JEFFREY BROWN: Finally tonight: How much do the most successful in our society deserve the fortune cookies that have come their way? And how much of it is about luck and accident, things we choose not to see or credit?
That was the theme of a speech to the graduating class at Princeton University given earlier this month by Michael Lewis, himself a graduate of Princeton, class of 1982. Lewis went on to become, briefly, a Wall Street derivatives trader, and then a best-selling author of numerous books, from “Liars Poker” to “The Blind Side” to “Moneyball.”
Here’s a brief excerpt from his talk.
MICHAEL LEWIS, Author: My case illustrates how success is always rationalized. People really don’t like to hear success explained away as luck, especially successful people.
As they age and succeed, people feel their success was somehow inevitable. They don’t want to acknowledge the role played by accident in their lives. There’s a reason for this. The world doesn’t want to acknowledge it either.
Don’t be deceived by life’s outcomes. Life’s outcomes, while not entirely random, have a huge amount of luck baked into them. Above all, recognize that you have had success, you have also had luck. And with luck comes obligation. You owe a debt, and not just to your gods. You owe a debt to the unlucky. I make this point because, along with this speech, it’s something that you’re very likely to forget.
JEFFREY BROWN: The speech generated wide interest, especially online. It was the most-read story on Dow Jones Financial News last week and generated thousands of comments on Facebook and mentions on Twitter.
MICHAEL LEWIS, a contributor to “Vanity Fair,” joins us now from the journalism school at U.C. Berkeley.
Michael, beside hoping to come up with a memorable graduation speech, why did you feel the need to remind this audience, young people graduating from a top university, that some part of their success is due to luck?
MICHAEL LEWIS: Well, you know, I — when you’re asked to give one of these speeches, your first goal is really not to embarrass yourself.
So that’s where I started. And then I just started thinking about, you know, where they sit and how they think about their lives. And I listened to this very speech 30 years ago at Princeton. And I don’t remember a word of it. So, I thought, tell them something that speaks from my heart and also and speak — and tell them something they might not expect to hear.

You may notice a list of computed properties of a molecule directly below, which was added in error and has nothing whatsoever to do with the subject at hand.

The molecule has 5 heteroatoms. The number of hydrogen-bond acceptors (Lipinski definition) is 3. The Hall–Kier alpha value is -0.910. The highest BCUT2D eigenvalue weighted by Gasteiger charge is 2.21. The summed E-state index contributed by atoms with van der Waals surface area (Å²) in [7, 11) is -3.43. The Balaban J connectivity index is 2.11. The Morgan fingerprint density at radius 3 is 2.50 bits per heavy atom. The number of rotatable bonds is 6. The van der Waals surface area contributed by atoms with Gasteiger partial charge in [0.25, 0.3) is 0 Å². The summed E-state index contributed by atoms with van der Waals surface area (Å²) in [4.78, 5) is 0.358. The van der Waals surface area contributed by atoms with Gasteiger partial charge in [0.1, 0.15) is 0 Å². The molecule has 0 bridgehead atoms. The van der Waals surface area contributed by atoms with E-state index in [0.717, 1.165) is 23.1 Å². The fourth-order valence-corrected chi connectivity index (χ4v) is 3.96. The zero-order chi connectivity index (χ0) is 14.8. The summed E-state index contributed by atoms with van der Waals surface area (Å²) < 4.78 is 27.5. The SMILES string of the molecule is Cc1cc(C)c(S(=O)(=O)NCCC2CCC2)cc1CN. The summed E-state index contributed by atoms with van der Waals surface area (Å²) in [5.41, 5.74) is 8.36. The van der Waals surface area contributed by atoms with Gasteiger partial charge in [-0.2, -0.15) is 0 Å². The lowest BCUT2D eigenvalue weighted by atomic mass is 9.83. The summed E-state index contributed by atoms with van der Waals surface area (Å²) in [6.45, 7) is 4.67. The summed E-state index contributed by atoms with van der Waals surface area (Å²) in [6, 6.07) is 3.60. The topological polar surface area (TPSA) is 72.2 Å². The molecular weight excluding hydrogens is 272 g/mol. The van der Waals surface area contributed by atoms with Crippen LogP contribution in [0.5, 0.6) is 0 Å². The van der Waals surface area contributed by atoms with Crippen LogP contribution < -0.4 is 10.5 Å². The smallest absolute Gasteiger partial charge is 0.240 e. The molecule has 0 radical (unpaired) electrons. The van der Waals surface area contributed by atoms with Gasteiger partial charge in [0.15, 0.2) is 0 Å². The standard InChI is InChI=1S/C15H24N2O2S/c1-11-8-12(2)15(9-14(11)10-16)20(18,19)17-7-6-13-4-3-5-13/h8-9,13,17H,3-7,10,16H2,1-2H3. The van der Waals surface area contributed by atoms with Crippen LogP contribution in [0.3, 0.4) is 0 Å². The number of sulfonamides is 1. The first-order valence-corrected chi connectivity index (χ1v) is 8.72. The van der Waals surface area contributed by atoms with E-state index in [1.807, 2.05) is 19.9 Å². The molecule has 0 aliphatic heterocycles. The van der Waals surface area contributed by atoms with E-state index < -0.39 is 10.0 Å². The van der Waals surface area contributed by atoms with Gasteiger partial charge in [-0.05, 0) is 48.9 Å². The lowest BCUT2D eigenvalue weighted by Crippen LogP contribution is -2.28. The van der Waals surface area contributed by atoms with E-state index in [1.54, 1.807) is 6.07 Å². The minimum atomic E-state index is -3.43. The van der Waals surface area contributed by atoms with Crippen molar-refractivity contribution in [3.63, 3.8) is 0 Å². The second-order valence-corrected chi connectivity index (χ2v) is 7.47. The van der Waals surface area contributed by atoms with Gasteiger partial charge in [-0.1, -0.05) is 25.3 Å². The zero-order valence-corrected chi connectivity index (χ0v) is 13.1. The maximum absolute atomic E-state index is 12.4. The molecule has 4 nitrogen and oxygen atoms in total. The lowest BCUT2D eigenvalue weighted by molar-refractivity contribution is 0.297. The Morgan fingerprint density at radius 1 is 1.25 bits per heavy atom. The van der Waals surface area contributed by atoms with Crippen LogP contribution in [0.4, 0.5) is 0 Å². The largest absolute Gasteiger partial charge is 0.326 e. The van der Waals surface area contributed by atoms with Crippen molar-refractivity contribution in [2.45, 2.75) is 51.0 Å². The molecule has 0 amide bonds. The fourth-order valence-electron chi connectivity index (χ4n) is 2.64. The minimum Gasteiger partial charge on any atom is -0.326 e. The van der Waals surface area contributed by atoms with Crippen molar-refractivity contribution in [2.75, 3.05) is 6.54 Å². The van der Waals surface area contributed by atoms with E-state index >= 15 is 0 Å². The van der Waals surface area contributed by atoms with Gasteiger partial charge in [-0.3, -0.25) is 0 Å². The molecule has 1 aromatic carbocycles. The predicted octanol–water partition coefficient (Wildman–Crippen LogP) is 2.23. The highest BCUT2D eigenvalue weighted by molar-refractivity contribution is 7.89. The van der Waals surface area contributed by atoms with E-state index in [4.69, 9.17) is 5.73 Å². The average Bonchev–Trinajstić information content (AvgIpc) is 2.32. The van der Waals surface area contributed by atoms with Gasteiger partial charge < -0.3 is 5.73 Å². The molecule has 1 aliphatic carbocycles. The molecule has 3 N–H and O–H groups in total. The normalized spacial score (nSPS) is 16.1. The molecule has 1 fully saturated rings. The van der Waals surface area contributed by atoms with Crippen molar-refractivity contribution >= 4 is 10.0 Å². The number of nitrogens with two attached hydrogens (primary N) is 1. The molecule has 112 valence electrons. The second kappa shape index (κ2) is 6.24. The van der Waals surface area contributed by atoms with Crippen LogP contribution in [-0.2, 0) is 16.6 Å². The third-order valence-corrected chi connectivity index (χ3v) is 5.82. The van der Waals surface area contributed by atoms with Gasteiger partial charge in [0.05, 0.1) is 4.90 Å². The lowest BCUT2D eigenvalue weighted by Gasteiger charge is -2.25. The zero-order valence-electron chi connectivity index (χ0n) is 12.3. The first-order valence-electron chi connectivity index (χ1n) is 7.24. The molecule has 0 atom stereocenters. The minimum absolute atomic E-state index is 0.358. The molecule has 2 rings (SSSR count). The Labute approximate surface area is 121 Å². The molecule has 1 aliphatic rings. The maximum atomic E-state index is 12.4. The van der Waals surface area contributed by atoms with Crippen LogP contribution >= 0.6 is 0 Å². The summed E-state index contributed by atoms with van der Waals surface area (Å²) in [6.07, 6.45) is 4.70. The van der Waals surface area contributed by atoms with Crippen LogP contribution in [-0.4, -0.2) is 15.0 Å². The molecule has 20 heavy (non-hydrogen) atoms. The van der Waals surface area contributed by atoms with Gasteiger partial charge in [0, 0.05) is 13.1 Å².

And I think that — you know, I think if you’re sitting — coming out of an Ivy League school today, you’re encouraged to believe that you’re very special, that you have passed through all these very fine filters our society has created, and you got this road ahead of you that’s deserved and earned.
And I just — I do think it’s very easy for people sitting in those seats to forget that they’re lucky, that there’s a huge amount of chance in life, and accident plays a very big role in life. And they ought to dwell on that a minute. They ought to dwell on just how fortunate they are.
JEFFREY BROWN: Well, do you see it — do you take it further, that they’re fortunate and, therefore, they develop a sense of — well, almost of entitlement?
MICHAEL LEWIS: Well, I can’t speak of — you know, it’s not — it’s not fair to accuse the poor graduates of Princeton of any kind of general sentiment like that.
But I do think that there has been kind of sapped out of the culture an idea that used to be pretty robust. And it’s the idea of noblesse oblige. It’s the idea that to whom much is given, much is expected from.
And it’s an idea that it’s — you know, it’s the heart of the Princeton education. When you get there, they tell you, the motto is, in the nation’s service. But it’s easy and convenient to forget. So it wasn’t that hard to settle on a topic for a speech, just because, in addition, I was — the assignment in part was to start with my own life experiences.
And when I look at my own life, I think, oh, that but for a turn here or a turn there, things could have turned out very differently.